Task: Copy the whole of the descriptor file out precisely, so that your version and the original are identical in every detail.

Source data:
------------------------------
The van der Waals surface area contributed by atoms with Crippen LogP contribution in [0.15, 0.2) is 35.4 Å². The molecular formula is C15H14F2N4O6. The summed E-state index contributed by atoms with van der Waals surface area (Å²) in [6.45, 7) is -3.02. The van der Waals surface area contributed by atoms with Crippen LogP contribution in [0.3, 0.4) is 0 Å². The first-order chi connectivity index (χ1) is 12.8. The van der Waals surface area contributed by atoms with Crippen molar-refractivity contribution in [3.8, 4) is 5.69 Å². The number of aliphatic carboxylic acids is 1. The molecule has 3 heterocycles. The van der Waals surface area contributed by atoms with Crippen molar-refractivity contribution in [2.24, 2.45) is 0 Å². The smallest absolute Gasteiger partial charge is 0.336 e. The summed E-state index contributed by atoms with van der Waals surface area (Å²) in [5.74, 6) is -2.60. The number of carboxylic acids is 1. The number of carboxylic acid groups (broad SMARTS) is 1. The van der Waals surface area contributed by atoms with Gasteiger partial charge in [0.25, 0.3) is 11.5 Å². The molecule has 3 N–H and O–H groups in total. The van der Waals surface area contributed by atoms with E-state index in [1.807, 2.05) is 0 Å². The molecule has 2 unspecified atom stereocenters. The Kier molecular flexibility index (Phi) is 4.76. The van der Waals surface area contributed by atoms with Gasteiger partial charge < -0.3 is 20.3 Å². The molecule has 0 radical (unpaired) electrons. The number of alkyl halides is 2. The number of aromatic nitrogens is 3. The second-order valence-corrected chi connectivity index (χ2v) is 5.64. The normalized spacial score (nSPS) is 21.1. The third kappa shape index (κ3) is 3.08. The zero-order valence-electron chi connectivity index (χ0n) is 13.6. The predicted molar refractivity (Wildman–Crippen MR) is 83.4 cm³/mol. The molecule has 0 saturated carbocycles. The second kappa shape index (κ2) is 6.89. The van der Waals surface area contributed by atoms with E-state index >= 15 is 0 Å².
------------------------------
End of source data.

The van der Waals surface area contributed by atoms with Crippen LogP contribution in [0.15, 0.2) is 35.4 Å². The molecular formula is C15H14F2N4O6. The summed E-state index contributed by atoms with van der Waals surface area (Å²) in [6.45, 7) is -3.02. The van der Waals surface area contributed by atoms with Crippen LogP contribution in [0.3, 0.4) is 0 Å². The first-order chi connectivity index (χ1) is 12.8. The van der Waals surface area contributed by atoms with Crippen molar-refractivity contribution in [3.8, 4) is 5.69 Å². The number of aliphatic carboxylic acids is 1. The molecule has 3 heterocycles. The van der Waals surface area contributed by atoms with Crippen molar-refractivity contribution in [2.24, 2.45) is 0 Å². The smallest absolute Gasteiger partial charge is 0.336 e. The summed E-state index contributed by atoms with van der Waals surface area (Å²) in [5.74, 6) is -2.60. The number of carboxylic acids is 1. The number of carboxylic acid groups (broad SMARTS) is 1. The van der Waals surface area contributed by atoms with Gasteiger partial charge in [0.25, 0.3) is 11.5 Å². The molecule has 3 N–H and O–H groups in total. The van der Waals surface area contributed by atoms with E-state index in [1.807, 2.05) is 0 Å². The molecule has 2 unspecified atom stereocenters. The Kier molecular flexibility index (Phi) is 4.76. The van der Waals surface area contributed by atoms with Gasteiger partial charge < -0.3 is 20.3 Å². The molecule has 0 radical (unpaired) electrons. The number of alkyl halides is 2. The number of aromatic nitrogens is 3. The second-order valence-corrected chi connectivity index (χ2v) is 5.64. The normalized spacial score (nSPS) is 21.1. The third kappa shape index (κ3) is 3.08. The zero-order valence-electron chi connectivity index (χ0n) is 13.6. The predicted molar refractivity (Wildman–Crippen MR) is 83.4 cm³/mol. The molecule has 0 saturated carbocycles. The second kappa shape index (κ2) is 6.89. The van der Waals surface area contributed by atoms with E-state index >= 15 is 0 Å².